The US military has reportedly sent a new convoy of trucks carrying military and logistical equipment from Syria’s northeastern province of Hasakah to one of its bases in the semi-autonomous Kurdistan region of northern Iraq.
An Iraqi security source, speaking on condition of anonymity, told Iraq’s Arabic-language al-Maalomah news agency that a convoy of more than 20 Hummer military and armored vehicles as well as trucks loaded with foodstuffs and logistics entered Iraq on Tuesday.
The source added that the convoy came from an area in northeastern Syria, which is controlled by allied militants from the so-called Syrian Democratic Forces (SDF).
The source said that the vehicles headed towards al-Harir Air Base in the Shaqlawa district of Kurdistan region after rumbling through Semalka border crossing.
Unmanned aerial vehicles reportedly flew overhead and protected the military convoy as it came into Iraq.
Anti-US sentiments have intensified in Iraq since the assassination of top Iranian anti-terror commander Lieutenant General Qassem Soleimani in 2020.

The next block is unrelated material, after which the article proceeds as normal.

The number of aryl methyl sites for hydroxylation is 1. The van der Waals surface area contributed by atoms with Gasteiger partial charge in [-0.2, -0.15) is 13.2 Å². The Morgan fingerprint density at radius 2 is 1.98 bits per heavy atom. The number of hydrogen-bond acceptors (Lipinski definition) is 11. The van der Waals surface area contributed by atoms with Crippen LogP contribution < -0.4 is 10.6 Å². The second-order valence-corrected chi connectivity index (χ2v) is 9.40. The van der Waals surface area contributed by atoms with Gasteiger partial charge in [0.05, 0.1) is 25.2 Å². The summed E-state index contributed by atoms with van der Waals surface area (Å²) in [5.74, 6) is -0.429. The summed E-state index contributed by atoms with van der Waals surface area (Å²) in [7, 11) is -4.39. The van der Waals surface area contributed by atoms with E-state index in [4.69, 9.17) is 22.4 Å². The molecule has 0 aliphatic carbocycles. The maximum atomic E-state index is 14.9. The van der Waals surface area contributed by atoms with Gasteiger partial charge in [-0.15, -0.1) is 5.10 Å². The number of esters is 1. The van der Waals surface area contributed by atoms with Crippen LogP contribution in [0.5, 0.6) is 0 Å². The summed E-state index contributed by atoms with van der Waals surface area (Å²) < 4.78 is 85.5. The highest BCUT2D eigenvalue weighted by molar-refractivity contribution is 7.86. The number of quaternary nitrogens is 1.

General Soleimani, the commander of the Quds Force of Iran’s Islamic Revolution Guards Corps (IRGC), and his Iraqi trenchmate Abu Mahdi al-Muhandis, the deputy head of the Popular Mobilization Units, were targeted along with their companions on January 3, 2020 in a terror drone strike authorized by then-US president Donald Trump near Baghdad International Airport.
Two days after the attack, Iraqi lawmakers approved a bill that required the government to end the presence of all foreign military forces led by the US in the country.
On January 8, 2020, the IRGC targeted the US-run Ain al-Asad in Iraq’s western province of Anbar after launching a wave of attacks to retaliate the assassination of General Soleimani.
According to the Pentagon, more than 100 American forces suffered “traumatic brain injuries” during the counterstrike on the base. The IRGC, however, says Washington uses the term to mask the number of the Americans who were killed during the retaliation.
Iran has described the missile attack on Ain al-Assad as a “first slap.”